Control Surface Prep Variables for Greater Profitability

Surface preparation is one the most important variables in floor construction profitability. To help control this variable and increase margins, TEC® has compiled the following best practices.

Plan ahead and communicate

Don’t skip essential due diligence and planning. Before getting to work, share your findings with the project owner and show them the value of well-planned surface prep. Stress that even though proper preparation might increase the initial cost, it will yield a higher-quality, longer-lasting floor.

Communicate the importance of proper surface prep in two ways. First, if it is a commercial project, a flooring installation failure could force temporary closure of their business, not to mention additional repair costs. If it is a residential project, they might have to pay for an entire new floor. Second, photos are powerful. Show the owner photos of failed flooring installations to emphasize the consequences of improper surface prep.

Firsthand inspection and documentation are essential

Due diligence involves a firsthand inspection of the subfloor and documentation of any potentially problematic conditions. The amount of necessary floor preparation will depend on how flat and/or level the entire floor is.

Conduct a pre-walk inspection of both the subfloor and the overall structure. Bumps can be dangerous, especially in healthcare facilities. Look for holes or voids in the subfloor through which newly placed material might leak from above. Check the surface for any surface contamination by scraping the surface with a knife blade. A fine powder indicates laitance. Use a hammer or other heavy object to detect weak or hollow areas in the subfloor and note these areas. Sprinkle water onto the surface. If the water forms droplets without absorbing immediately, the surface is non-porous and may have contaminants that need to be removed. Shotblasing is an effective way to mechanically remove contaminants from the surface of concrete.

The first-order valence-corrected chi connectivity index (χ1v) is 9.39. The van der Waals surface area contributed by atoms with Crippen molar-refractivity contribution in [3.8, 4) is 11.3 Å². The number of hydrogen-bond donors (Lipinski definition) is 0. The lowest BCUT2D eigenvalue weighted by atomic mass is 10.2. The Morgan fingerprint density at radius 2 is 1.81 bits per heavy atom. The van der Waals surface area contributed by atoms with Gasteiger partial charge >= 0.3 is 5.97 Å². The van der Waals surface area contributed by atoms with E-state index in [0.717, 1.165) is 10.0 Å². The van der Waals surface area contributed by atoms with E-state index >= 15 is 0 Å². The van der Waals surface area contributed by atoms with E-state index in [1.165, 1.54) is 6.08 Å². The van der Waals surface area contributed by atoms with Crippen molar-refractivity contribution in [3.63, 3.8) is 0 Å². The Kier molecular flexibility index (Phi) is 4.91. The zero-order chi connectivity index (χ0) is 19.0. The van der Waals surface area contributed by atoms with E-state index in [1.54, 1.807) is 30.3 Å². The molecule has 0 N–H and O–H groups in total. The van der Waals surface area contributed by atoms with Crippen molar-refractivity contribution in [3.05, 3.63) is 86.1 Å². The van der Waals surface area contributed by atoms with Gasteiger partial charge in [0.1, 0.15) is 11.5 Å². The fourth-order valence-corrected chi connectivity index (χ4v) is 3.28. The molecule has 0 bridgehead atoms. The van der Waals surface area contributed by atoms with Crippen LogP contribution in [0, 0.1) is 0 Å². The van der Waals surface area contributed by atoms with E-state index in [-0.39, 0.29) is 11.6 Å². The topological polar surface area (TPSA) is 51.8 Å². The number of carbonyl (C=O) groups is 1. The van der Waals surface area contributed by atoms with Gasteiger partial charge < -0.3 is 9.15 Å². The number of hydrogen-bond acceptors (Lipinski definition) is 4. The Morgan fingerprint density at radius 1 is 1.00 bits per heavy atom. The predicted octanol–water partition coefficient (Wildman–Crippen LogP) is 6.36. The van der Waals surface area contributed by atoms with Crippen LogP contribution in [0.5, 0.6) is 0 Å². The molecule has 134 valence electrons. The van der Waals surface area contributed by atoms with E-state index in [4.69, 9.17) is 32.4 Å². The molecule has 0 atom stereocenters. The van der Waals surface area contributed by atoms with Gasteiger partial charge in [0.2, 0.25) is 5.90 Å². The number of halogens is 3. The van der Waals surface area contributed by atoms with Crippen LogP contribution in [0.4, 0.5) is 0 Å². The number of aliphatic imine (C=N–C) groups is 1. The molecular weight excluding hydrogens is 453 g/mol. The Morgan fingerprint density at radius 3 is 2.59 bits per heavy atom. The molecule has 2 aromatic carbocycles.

Avoid bidding the project before you have documented any potential problems and included them in the estimate. A typical estimate should include subfloor cleaning. This includes grinding, scraping, shotblasting or other methods to remove surface contaminations. Sweeping or vacuuming up dust or other contaminants may also be required. Include a clause for cost adjustments for subfloor conditions.

Thoroughly clean subfloor for underlayment

Once the estimate has been approved, determine how much surface prep will be necessary, given the new floor’s service requirements and its environment. The subfloor must be properly cleaned, level, dry and structurally sound.

Proper surface prep ensures that the subfloor, underlayment and flooring material perform as a well-integrated system. Flooring materials such as floating carpet tile and homogeneous sheet vinyl require vastly different surface prep. Follow manufacturers’ recommendations.

Facilities such as hospitals or laboratories likely need more surface prep than retail facilities, for example, to meet floor flatness tolerances. Consider the type of facility and type of flooring material to be installed, it’s strength and flatness requirements, smoothness and point loads on the new floor.

Note that old cutback adhesive may contain asbestos, so mechanical removal of this material by sanding, grinding or blasting can be hazardous. If you find gypsum plaster or joint compound, scrub the subfloor with warm water and detergent, completely rinse off any residue and allow the concrete to dry.